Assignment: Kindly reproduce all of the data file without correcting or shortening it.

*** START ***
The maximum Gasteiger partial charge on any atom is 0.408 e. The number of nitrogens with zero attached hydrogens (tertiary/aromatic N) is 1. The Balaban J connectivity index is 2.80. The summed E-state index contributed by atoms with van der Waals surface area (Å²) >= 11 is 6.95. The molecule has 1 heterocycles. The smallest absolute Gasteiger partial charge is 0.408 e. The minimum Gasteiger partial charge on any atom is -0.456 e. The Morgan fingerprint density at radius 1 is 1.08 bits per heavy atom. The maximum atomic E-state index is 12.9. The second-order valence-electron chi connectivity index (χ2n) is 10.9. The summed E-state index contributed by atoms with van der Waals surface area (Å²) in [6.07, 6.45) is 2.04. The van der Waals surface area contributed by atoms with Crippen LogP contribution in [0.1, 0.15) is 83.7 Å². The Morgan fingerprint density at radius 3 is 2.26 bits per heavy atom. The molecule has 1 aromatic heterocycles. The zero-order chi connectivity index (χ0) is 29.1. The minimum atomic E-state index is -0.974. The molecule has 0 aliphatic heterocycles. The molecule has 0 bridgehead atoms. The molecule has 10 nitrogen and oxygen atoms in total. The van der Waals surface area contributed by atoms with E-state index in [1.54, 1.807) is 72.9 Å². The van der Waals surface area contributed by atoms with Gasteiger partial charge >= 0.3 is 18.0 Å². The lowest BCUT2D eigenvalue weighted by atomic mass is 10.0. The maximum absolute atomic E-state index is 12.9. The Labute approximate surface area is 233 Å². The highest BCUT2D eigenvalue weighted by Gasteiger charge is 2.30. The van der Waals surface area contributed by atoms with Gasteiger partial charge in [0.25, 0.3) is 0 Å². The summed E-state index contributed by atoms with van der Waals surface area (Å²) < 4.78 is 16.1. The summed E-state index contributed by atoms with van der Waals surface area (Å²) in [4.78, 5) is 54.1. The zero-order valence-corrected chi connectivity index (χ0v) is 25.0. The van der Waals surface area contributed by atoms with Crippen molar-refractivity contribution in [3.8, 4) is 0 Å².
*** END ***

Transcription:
The maximum Gasteiger partial charge on any atom is 0.408 e. The number of nitrogens with zero attached hydrogens (tertiary/aromatic N) is 1. The Balaban J connectivity index is 2.80. The summed E-state index contributed by atoms with van der Waals surface area (Å²) >= 11 is 6.95. The molecule has 1 heterocycles. The smallest absolute Gasteiger partial charge is 0.408 e. The minimum Gasteiger partial charge on any atom is -0.456 e. The Morgan fingerprint density at radius 1 is 1.08 bits per heavy atom. The maximum atomic E-state index is 12.9. The second-order valence-electron chi connectivity index (χ2n) is 10.9. The summed E-state index contributed by atoms with van der Waals surface area (Å²) in [6.07, 6.45) is 2.04. The van der Waals surface area contributed by atoms with Crippen LogP contribution in [0.1, 0.15) is 83.7 Å². The Morgan fingerprint density at radius 3 is 2.26 bits per heavy atom. The molecule has 1 aromatic heterocycles. The zero-order chi connectivity index (χ0) is 29.1. The minimum atomic E-state index is -0.974. The molecule has 0 aliphatic heterocycles. The molecule has 0 bridgehead atoms. The molecule has 10 nitrogen and oxygen atoms in total. The van der Waals surface area contributed by atoms with E-state index in [1.54, 1.807) is 72.9 Å². The van der Waals surface area contributed by atoms with Gasteiger partial charge >= 0.3 is 18.0 Å². The lowest BCUT2D eigenvalue weighted by atomic mass is 10.0. The maximum absolute atomic E-state index is 12.9. The Labute approximate surface area is 233 Å². The highest BCUT2D eigenvalue weighted by Gasteiger charge is 2.30. The van der Waals surface area contributed by atoms with Gasteiger partial charge in [0.25, 0.3) is 0 Å². The summed E-state index contributed by atoms with van der Waals surface area (Å²) < 4.78 is 16.1. The summed E-state index contributed by atoms with van der Waals surface area (Å²) in [4.78, 5) is 54.1. The zero-order valence-corrected chi connectivity index (χ0v) is 25.0. The van der Waals surface area contributed by atoms with Crippen molar-refractivity contribution in [3.8, 4) is 0 Å².